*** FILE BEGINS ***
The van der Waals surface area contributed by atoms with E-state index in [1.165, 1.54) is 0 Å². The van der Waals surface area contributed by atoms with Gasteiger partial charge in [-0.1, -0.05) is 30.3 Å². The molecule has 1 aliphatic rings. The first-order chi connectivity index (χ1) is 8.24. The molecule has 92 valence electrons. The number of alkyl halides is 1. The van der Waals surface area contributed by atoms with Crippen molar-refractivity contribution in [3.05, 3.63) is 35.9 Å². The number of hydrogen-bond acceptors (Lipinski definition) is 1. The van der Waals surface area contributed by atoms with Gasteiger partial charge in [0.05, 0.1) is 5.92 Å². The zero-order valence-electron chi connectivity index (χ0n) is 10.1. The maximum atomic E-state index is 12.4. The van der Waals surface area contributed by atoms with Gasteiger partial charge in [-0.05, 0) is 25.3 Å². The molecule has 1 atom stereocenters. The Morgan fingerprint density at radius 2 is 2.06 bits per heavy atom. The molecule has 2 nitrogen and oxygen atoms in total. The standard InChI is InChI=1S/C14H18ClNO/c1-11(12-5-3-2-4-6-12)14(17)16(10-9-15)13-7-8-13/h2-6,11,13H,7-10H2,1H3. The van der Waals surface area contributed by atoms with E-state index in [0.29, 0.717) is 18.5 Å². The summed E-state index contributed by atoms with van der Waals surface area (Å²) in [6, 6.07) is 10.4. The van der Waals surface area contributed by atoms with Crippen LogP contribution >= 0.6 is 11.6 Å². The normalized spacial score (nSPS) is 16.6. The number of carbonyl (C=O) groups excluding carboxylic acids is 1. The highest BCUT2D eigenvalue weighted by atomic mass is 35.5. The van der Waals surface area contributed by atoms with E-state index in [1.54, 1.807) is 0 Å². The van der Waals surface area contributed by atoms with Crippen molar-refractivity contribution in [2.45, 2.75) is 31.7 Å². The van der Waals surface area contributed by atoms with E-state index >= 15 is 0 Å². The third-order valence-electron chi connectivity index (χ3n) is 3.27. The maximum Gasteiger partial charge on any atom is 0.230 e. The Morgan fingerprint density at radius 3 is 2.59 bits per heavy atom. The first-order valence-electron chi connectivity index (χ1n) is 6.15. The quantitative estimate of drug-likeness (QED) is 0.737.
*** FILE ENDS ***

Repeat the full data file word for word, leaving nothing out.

The van der Waals surface area contributed by atoms with E-state index in [1.165, 1.54) is 0 Å². The van der Waals surface area contributed by atoms with Gasteiger partial charge in [-0.1, -0.05) is 30.3 Å². The molecule has 1 aliphatic rings. The first-order chi connectivity index (χ1) is 8.24. The molecule has 92 valence electrons. The number of alkyl halides is 1. The van der Waals surface area contributed by atoms with Crippen molar-refractivity contribution in [3.05, 3.63) is 35.9 Å². The number of hydrogen-bond acceptors (Lipinski definition) is 1. The van der Waals surface area contributed by atoms with Gasteiger partial charge in [0.05, 0.1) is 5.92 Å². The zero-order valence-electron chi connectivity index (χ0n) is 10.1. The maximum atomic E-state index is 12.4. The van der Waals surface area contributed by atoms with Gasteiger partial charge in [-0.05, 0) is 25.3 Å². The molecule has 1 atom stereocenters. The Morgan fingerprint density at radius 2 is 2.06 bits per heavy atom. The molecule has 2 nitrogen and oxygen atoms in total. The standard InChI is InChI=1S/C14H18ClNO/c1-11(12-5-3-2-4-6-12)14(17)16(10-9-15)13-7-8-13/h2-6,11,13H,7-10H2,1H3. The van der Waals surface area contributed by atoms with E-state index in [0.29, 0.717) is 18.5 Å². The summed E-state index contributed by atoms with van der Waals surface area (Å²) in [6, 6.07) is 10.4. The van der Waals surface area contributed by atoms with Crippen LogP contribution >= 0.6 is 11.6 Å². The normalized spacial score (nSPS) is 16.6. The number of carbonyl (C=O) groups excluding carboxylic acids is 1. The highest BCUT2D eigenvalue weighted by atomic mass is 35.5. The van der Waals surface area contributed by atoms with E-state index in [1.54, 1.807) is 0 Å². The van der Waals surface area contributed by atoms with Crippen molar-refractivity contribution in [2.45, 2.75) is 31.7 Å². The van der Waals surface area contributed by atoms with E-state index >= 15 is 0 Å². The third-order valence-electron chi connectivity index (χ3n) is 3.27. The maximum Gasteiger partial charge on any atom is 0.230 e. The Morgan fingerprint density at radius 3 is 2.59 bits per heavy atom. The first-order valence-electron chi connectivity index (χ1n) is 6.15. The quantitative estimate of drug-likeness (QED) is 0.737.